Peering Into the Dark Places - An Interview with Michael Marriott of Digital Shadows

Michael Marriott.JPG

Interview with Michael Marriott of Digital Shadows:

Cyber Security Dispatch: Season 2, Episode 10

Show Notes:
In this episode of the Cyber Security Dispatch, we welcome Michael Marriott of Digital Shadows, a company specializing in security from dark web threats. Although we often see to hear about the dark web and the dangers of these hidden portals of the internet, its very nature means it is often spoken about in the vaguest of terms. Michael gives us a quick dive into an understanding of what the dark web provides and why it is not always the bad place it is supposed to be. We look at the market places that are housed within the dark web and thus talk about the types of cyber crimes that typically occur in these spaces. Our guest does a great job of explaining just how his company can protect customers from these types of threats and we also discuss how more widespread proactive user behavior could lead to decreases in these threats. Michael offers a lot of insightful information on rippers, security strategies and criminal personas, so this is an episode you are not going to want to miss.

Key Points From This Episode:

  • An introduction to the work of Michael and Digital Shadows.
  • Explaining the dark web and how it functions.
  • Recent developments in the dark web market places.
  • The service that Digital Shadows offers to its clients.
  • Looking at file storage and the problems that these services create.
  • How Michael’s organization goes about protecting other organizations from threats.
  • Removing the criminal value of identifiers such as SS numbers.
  • Some of the interesting ways customers are testing their security.
  • The latest tactics of cyber crime for market place impersonations.
  • The illegal work of ‘rippers’ and how they are flagged.
  • The life cycle of cyber criminal personas.
  • And much more!

Links Mentioned in Today’s Episode:
Michael Marriott —
Digital Shadows —
Tor —
AlphaBay —
Amazon S3 Buckets —
rsync —
Panama Papers —
Morris Worm —
Dalai Lama —

Welcome to another edition of Cyber Security Dispatch. This is your host Andy Anderson. In this episode, Peering Into the Dark Places, we talk with Michael Marriott of Digital Shadows. Michael shares his experience working to mine the dark web, the private and often unseen side of the internet, where criminals and others, share potential vulnerabilities and data.

[0:00:27.1] Michael Marriott: I’m Michael Marriott, Research Analyst here at Digital Shadows, we’re a cyber security company that is providing threat intelligence. So looking into the latest threats that are emerging that organizations should be concerned about as well as what data they’re exposing online. So we got a service that monitors for that exposed data and tracks throughout it. People are talking a lot about managing their digital risk and that’s - we provide this to enable them to do that.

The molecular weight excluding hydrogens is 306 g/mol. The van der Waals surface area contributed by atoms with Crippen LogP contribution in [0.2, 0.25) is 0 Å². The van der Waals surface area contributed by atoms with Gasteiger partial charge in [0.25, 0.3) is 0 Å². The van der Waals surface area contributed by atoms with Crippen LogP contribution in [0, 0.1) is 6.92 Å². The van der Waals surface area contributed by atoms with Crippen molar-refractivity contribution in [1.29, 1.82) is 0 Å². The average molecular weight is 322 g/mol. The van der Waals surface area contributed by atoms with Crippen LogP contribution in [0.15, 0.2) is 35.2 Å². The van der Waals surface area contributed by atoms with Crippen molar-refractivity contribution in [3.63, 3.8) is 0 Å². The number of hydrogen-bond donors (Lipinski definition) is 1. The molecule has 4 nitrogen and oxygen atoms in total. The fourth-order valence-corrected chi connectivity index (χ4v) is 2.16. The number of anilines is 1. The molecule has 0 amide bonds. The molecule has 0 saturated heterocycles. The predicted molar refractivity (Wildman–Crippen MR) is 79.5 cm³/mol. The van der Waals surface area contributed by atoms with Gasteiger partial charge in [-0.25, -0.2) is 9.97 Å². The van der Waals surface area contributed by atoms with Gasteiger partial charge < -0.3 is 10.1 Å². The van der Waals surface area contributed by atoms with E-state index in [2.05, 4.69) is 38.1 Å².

[0:00:52.8] Andy Anderson: Yeah, you know, everyone sort of talks about the dark web, right? Even for someone in the space like, I’m not sure that I exactly know what the dark web is so for those – 
[0:01:02.0] MM: Yeah.
[0:01:02.6] AA: Even like myself, walk us through what exactly the dark web is.
[0:01:06.7] MM: The dark web refers to a part of the internet which needs specific software to access. That’s typically Tor domain so ones that .onion but there are a few others like I2P, as well. They provide increased anonymity through their software for people to browse the web. They go through various different layers and different IP addresses in order to obscure their identity. That’s not necessarily a bad thing, it’s got a really good things and benefits for that journalist if they want to be whistleblowers and things like that, but it also can entice cyber criminals because of this anonymity.
What we’ve seen is people are establishing dark web marketplaces to sell their wares and forums as well. There’s some interesting stuff on there but what we’re also seeing is that criminality is across the open web. There are bad things on social media as well but it’s not inherently an evil tool. I think that’s what it is important to remember. And then you call, was it last year in middle last year, there was AlphaBay and HANSA. The two biggest dark web marketplaces.
[0:02:14.3] AA: Yeah, I remember who they owned by -
[0:02:18.2] MM: Yeah, the Dutch release in collaboration with a few of the law enforcement have - it’s pretty cool, they managed to seize AlphaBay which was the biggest one at the time. Then, they waited about two weeks but actually in the meantime, they’d gained access to the second biggest one, which was HANSA.
They waited for all the users to flock over to HANSA and then they announced that that was actually seized as well. So that was a great coup for law enforcement.
[0:02:43.3] AA: When you sign up for your new account, right?
[0:02:45.8] MM: Yeah, exactly.
[0:02:46.3] AA: Please include your IP address location.
[0:02:49.9] MM: Exactly. 
[0:02:50.3] AA: Where should we send you material?
[0:02:51.5] MM: There was some convincing, they even limited registrations. So like, “We’re overwhelmed, please hold, you know, we can’t deal with all this demand” and so on. That was a really good intelligence game. But as you can imagine, since then, whereas before it was like we’re on the dark web, it’s a little bit more secure, anonymity is better and now it’s – there’s been a bit of an evolution in criminal marketplaces - not necessarily on Tor or I2P but it’s on just other places online. So forums that are behind - you’ve got to log into in order to gain access to. But what we’re saying is that the administrators behind those sites are getting a lot more stringent and picky about who is gaining access to what. The idea of trust in criminally legal cases, because of these operations, it’s really being stubbed. If there is mechanisms which are fascinating, they’re using to try and balance this out and workout who they can trust and who may be a threat to them.